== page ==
M S Lustgarten, et al., Serum Glycine Is Associated with Regional Body Fat and Insulin Resistance in Functionally-Limited Older Adults. PLoS ONE, 2013. 8(12): e84034.
Metabolic profiling may provide insight into biologic mechanisms related to age-related increases in regional adiposity and insulin resistance.
The objectives of the current study were to characterize the association between mid-thigh intermuscular and subcutaneous adipose tissue (IMAT, SCAT, respectively) and, abdominal adiposity with the serum metabolite profile, to identify significant metabolites as further associated with the homeostasis model assessment of insulin resistance (HOMAIR), and, to develop a HOMA-IR associated metabolite predictor set representative of regional adiposity, in 73 functionally limited (short physical performance battery #10; SPPB) older adults (age range, 70–85 y).
Fasting levels of 181 total metabolites, including amino acids, fatty acids and acylcarnitines were measured with use of an untargeted mass spectrometry-based metabolomic approach. Multivariable-adjusted linear regression was used in all analyses.
Thirty-two, seven and one metabolite(s) were found to be associated with IMAT, abdominal adiposity and, SCAT, respectively, including the amino acid glycine, which was positively associated with SCAT and, negatively associated with both IMAT and abdominal adiposity. Glycine and four metabolites found to be significantly associated with regional adiposity were additionally associated with HOMA-IR. Separate stepwise regression models identified glycine as a HOMA-IR associated marker of both IMAT (model R2 = 0.51, p,0.0001) and abdominal adiposity (model R2 = 0.41, p,0.0001).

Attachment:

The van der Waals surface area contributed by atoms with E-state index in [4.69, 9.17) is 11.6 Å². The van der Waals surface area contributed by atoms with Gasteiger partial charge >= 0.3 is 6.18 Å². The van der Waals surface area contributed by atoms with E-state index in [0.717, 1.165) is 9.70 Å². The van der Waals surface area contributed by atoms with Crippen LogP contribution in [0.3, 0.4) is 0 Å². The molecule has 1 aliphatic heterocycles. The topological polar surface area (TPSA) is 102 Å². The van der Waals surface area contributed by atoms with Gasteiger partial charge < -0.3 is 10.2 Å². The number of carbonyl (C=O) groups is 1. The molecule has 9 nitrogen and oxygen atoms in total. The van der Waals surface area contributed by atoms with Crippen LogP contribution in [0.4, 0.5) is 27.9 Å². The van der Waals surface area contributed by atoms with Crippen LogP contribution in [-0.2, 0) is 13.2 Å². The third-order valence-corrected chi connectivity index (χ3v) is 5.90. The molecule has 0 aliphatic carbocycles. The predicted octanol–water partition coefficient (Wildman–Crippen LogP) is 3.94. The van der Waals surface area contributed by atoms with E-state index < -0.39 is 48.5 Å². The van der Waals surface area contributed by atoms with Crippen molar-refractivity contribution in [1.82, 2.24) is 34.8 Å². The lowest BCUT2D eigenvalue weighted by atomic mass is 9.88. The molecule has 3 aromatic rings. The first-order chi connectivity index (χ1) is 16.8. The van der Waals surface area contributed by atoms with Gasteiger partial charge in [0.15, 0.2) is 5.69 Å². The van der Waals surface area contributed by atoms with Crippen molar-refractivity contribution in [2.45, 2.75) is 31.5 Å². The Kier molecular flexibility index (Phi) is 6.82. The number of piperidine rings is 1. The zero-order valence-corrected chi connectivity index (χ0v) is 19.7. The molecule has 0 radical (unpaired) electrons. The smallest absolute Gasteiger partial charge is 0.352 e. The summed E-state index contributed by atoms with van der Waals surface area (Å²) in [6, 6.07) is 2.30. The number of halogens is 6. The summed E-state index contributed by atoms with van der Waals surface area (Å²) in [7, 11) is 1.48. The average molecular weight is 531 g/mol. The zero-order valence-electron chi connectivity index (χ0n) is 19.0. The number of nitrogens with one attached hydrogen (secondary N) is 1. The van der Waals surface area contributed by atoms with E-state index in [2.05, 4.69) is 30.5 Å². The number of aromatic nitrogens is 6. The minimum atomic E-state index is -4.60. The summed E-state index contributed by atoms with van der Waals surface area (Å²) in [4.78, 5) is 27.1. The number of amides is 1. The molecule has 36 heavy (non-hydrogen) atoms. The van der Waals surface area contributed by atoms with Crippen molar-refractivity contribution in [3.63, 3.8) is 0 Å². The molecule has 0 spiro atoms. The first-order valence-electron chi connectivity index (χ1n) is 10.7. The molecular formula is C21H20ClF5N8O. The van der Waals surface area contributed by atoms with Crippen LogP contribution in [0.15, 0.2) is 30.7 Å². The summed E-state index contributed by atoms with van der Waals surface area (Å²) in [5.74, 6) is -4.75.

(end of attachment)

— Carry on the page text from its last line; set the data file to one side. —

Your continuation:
Our findings for a positive association between glycine with SCAT but, a negative association between glycine with IMAT and abdominal adiposity supports the hypothesis that SCAT metabolic processes are different from that found in other fat depots. In addition, because of the significant associations found between glycine with HOMA-IR, IMAT, SCAT and abdominal adiposity, our results suggest glycine as a serum biomarker of both insulin sensitivity and regional fat mass in functionally-limited older adults.